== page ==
# Does an accurate “noise” model help when using a Kalman filter?

I've been trying to use a Kalman filter to estimate slope of a line (this is a simplified version of my problem for discussion). So basically time-varying regression.

State Equation: $$\left[\begin{matrix} a_t \\ x_t \\ n_t \\ \end{matrix}\right] = \begin{bmatrix} 1 & 0 & 0 \\ 1 & 1 & 0 \\ 0 & 0 & 0.9 \\ \end{bmatrix}\begin{bmatrix} a_{t-1} \\ x_{t-1} \\ n_{t-1} \\ \end{bmatrix} + \begin{bmatrix} \sigma_a \\ 0 \\ \sigma_n \\ \end{bmatrix}$$

Measurement Equation: $$z_t = \begin{bmatrix} 0 & 1 & 1 \end{bmatrix}\begin{bmatrix} a_{t} \\ x_{t} \\ n_{t} \\ \end{bmatrix}$$

Now -- when I generate the data for simulation, I'm using three piece wise continuous straight lines for the signal with added AR1 noise of "driving" variance $\sigma_n^2$, as can be seen from the above equations. I use the same exact AR1 "noise" model in my Kalman filter equation for $n_t$. However, to compare, I also tried a model where the AR1 noise part was eliminated from the state equation and I just used an added term in the measurement equation for noise that had a variance of the simulated AR1 noise (so basically this just assumes a Gaussian white noise instead of AR1).

The results were virtually identical when observed the estimated slope...with the Gaussian noise assumption maybe even being a bit smoother (when I use the AR1 noise model in my state equations, there is a small high frequency component to the estimated slope). Note that in both cases, the driving noise for the slope $\sigma_a$ was optimized for min MSE of the line estimate. Plots for estimate with AR1 noise model used shown, with Gaussian noise assumption producing virtually identical plots and MSE:

So my question: does it really even matter if I accurately model the noise? I was expecting (or hoping) I'd get a better/smoother estimate of the slope when I modeled the noise exactly, but this is not the case. Is there something fundamental that someone can explain that I'm missing?

Here I will assume that your state space model is the general linear Gaussian one and that

$$y_{t} = Z_{t}\alpha_{t} + \epsilon_{t}, \;\;\;\;\;\; \epsilon_{t} \sim N(0, H_{t}),$$

and

$$\alpha_{t + 1} = T_{t}\alpha_{t} + R_{t}\eta_{t}, \;\;\;\;\;\ \eta_{t} \sim N(0, Q_{t}),\;\;\;\;\;\; \forall t = 1, \ldots, n.$$

where $\alpha_{t}$ is our unknown state vector at time step $t$, $y_{t}$ the observation vector etc. Our disturbances/error densities $\epsilon$ and $\eta$ are assumed to be Normally distributed and add noise to our state space model. For your case you do not model observation noise (no $H_{t}$).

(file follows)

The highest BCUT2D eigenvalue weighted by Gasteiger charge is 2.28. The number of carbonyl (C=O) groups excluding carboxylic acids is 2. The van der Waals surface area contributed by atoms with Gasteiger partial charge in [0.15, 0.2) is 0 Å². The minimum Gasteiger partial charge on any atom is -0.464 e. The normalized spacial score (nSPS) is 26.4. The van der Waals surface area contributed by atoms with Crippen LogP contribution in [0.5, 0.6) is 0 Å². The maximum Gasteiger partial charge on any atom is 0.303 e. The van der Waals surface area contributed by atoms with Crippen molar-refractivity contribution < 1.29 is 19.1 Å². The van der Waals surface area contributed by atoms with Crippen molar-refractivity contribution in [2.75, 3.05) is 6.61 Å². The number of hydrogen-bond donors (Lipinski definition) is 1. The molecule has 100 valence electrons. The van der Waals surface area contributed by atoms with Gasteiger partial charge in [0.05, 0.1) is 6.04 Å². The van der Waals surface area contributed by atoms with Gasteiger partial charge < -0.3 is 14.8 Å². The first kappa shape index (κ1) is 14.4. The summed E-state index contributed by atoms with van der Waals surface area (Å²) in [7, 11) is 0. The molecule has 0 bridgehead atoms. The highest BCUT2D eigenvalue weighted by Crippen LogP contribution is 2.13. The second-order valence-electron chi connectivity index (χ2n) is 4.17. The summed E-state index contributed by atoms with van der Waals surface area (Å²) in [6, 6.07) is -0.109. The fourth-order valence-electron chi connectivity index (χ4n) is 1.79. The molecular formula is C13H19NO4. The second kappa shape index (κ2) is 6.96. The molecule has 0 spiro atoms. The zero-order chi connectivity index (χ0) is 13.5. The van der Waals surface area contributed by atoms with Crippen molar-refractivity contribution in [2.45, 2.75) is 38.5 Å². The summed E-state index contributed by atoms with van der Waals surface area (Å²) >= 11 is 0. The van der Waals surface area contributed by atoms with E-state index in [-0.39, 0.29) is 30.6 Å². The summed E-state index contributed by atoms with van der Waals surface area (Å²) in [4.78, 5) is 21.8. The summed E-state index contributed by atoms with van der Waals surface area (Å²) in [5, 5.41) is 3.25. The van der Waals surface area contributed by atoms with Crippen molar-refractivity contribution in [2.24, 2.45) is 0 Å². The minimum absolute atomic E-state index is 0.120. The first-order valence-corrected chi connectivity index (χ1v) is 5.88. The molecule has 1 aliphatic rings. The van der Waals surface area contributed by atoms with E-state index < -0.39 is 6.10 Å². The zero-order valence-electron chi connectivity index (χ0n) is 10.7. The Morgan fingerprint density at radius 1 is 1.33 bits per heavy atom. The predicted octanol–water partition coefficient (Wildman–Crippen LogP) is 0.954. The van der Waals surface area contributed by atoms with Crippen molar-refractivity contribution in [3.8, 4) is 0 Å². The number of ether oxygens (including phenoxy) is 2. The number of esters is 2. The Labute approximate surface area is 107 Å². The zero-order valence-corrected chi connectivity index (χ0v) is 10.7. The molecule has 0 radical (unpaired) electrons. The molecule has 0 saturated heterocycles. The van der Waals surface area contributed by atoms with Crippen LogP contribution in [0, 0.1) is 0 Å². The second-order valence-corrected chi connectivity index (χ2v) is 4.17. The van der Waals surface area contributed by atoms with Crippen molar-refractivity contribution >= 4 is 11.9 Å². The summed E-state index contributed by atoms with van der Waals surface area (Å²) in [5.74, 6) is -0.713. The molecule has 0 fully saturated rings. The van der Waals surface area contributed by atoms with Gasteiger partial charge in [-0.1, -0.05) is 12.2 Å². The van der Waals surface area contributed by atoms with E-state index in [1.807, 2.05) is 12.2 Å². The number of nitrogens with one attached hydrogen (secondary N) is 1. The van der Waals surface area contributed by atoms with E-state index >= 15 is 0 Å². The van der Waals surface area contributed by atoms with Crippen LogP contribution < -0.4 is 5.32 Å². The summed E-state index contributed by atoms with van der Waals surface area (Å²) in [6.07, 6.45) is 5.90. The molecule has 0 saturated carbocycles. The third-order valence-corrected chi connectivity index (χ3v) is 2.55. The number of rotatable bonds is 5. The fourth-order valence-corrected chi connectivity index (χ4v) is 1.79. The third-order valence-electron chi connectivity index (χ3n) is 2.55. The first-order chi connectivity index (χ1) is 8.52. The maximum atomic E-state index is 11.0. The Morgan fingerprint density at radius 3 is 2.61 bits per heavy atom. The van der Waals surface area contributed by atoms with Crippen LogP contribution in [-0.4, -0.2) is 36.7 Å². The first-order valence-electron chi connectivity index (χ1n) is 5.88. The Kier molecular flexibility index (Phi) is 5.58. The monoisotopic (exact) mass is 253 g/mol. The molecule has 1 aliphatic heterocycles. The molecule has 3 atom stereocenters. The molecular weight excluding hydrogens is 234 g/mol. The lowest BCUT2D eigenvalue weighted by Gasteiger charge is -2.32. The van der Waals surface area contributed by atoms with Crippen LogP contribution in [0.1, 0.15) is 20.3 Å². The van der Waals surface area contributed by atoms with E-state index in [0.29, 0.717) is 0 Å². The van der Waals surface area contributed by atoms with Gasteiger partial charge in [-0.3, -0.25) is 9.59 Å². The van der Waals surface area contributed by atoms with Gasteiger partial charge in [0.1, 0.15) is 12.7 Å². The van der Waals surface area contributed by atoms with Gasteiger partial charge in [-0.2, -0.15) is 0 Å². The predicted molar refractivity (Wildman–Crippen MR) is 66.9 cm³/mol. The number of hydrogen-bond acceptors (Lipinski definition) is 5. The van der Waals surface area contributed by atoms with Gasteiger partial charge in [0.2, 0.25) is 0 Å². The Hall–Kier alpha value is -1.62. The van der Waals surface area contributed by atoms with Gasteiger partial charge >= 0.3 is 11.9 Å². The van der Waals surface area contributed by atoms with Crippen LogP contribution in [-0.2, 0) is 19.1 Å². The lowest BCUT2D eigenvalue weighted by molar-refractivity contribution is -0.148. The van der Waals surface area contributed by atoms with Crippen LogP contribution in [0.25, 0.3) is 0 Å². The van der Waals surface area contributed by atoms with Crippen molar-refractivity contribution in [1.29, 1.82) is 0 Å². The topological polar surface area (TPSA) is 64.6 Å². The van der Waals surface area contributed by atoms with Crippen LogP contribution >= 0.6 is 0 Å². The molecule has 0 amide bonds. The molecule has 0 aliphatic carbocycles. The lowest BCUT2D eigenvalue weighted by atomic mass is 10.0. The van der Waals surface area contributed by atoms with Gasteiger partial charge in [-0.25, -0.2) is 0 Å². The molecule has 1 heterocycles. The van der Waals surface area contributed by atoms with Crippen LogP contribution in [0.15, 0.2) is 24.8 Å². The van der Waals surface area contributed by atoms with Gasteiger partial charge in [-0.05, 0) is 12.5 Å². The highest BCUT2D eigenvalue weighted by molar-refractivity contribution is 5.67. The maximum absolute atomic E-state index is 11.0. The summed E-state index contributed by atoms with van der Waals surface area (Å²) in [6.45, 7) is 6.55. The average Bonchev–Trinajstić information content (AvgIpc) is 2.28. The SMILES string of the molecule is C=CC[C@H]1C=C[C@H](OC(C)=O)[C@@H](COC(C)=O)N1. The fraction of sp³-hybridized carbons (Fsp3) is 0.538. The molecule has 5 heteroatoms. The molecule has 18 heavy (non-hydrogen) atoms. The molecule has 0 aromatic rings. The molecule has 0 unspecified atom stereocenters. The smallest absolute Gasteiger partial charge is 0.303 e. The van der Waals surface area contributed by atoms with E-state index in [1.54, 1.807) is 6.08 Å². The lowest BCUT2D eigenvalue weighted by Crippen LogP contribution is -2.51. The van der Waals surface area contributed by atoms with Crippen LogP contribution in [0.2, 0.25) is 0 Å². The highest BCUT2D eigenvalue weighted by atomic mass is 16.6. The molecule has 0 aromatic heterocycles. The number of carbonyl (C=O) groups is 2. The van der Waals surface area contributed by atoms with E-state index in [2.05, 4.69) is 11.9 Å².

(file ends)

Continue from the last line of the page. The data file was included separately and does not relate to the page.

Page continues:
If you look at the prediction step of the Kalman Filter recursion, you will see that the prediction step is linearly dependent on the covariance of the process noise $Q_{t}$. What does this mean? Well, crudely, this covariance will have an affect on how the state changes in each of the prediction steps (prediction and update) will change.

For the case above it is not the choice of noise-type that will be the driving factor, but it will be the magnitude of this noise. From the above it seems that you are assuming your measurement process is "perfect" in that you do not include an observation [noise] covariance term (this is fine). Due to the nature of the dependence on $Q_{t}$ if you take a too large value for this, the prediction step with change dramatically with each iteration; too small a value it won't update quickly enough for the optimal solution.

The answer here is to optimize for the covariances using a maximum likelihood method. This will iteratively filter the entire series (depending on your optimization routine) and provide the best values for $Q_{t}$ (and $H_{t}$ if required).

Got an answer from a professor at my university on this that I think makes sense:

"...it’s all about bandwidth overlap. The line ‘signal’ has VERY low (almost zero) BW. I would venture to say that, were your AR(1) noise to have BW parameter alpha ~ 0.98 – 0.99 you would find a more notable difference..."